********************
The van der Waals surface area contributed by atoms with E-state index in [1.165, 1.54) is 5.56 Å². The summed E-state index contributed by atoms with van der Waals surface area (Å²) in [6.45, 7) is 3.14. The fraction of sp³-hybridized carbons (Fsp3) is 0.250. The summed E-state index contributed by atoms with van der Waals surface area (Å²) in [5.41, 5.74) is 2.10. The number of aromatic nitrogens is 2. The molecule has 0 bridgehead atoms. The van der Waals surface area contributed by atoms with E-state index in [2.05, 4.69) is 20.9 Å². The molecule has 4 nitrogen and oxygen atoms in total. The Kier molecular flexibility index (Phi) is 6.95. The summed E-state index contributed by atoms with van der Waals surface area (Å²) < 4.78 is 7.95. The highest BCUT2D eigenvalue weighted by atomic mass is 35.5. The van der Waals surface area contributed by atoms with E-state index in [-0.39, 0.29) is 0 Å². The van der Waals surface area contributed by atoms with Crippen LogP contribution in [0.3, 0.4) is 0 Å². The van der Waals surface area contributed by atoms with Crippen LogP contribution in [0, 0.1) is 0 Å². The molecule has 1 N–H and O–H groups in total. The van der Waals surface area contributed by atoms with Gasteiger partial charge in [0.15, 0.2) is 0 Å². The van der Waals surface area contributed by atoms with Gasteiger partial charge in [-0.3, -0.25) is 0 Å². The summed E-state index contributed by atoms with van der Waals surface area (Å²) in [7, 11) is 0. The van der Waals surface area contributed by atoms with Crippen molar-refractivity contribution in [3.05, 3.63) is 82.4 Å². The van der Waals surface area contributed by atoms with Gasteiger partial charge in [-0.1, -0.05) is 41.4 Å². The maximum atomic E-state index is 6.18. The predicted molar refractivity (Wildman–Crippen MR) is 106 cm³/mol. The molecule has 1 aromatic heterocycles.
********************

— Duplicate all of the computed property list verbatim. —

The van der Waals surface area contributed by atoms with E-state index in [1.165, 1.54) is 5.56 Å². The summed E-state index contributed by atoms with van der Waals surface area (Å²) in [6.45, 7) is 3.14. The fraction of sp³-hybridized carbons (Fsp3) is 0.250. The summed E-state index contributed by atoms with van der Waals surface area (Å²) in [5.41, 5.74) is 2.10. The number of aromatic nitrogens is 2. The molecule has 0 bridgehead atoms. The van der Waals surface area contributed by atoms with E-state index in [2.05, 4.69) is 20.9 Å². The molecule has 4 nitrogen and oxygen atoms in total. The Kier molecular flexibility index (Phi) is 6.95. The summed E-state index contributed by atoms with van der Waals surface area (Å²) < 4.78 is 7.95. The highest BCUT2D eigenvalue weighted by atomic mass is 35.5. The van der Waals surface area contributed by atoms with E-state index in [-0.39, 0.29) is 0 Å². The van der Waals surface area contributed by atoms with Crippen LogP contribution in [0.3, 0.4) is 0 Å². The van der Waals surface area contributed by atoms with Crippen LogP contribution in [0, 0.1) is 0 Å². The molecule has 1 N–H and O–H groups in total. The van der Waals surface area contributed by atoms with Gasteiger partial charge in [0.15, 0.2) is 0 Å². The van der Waals surface area contributed by atoms with Gasteiger partial charge in [-0.3, -0.25) is 0 Å². The summed E-state index contributed by atoms with van der Waals surface area (Å²) in [7, 11) is 0. The van der Waals surface area contributed by atoms with Crippen molar-refractivity contribution in [3.05, 3.63) is 82.4 Å². The van der Waals surface area contributed by atoms with Gasteiger partial charge in [-0.1, -0.05) is 41.4 Å². The maximum atomic E-state index is 6.18. The predicted molar refractivity (Wildman–Crippen MR) is 106 cm³/mol. The molecule has 1 aromatic heterocycles.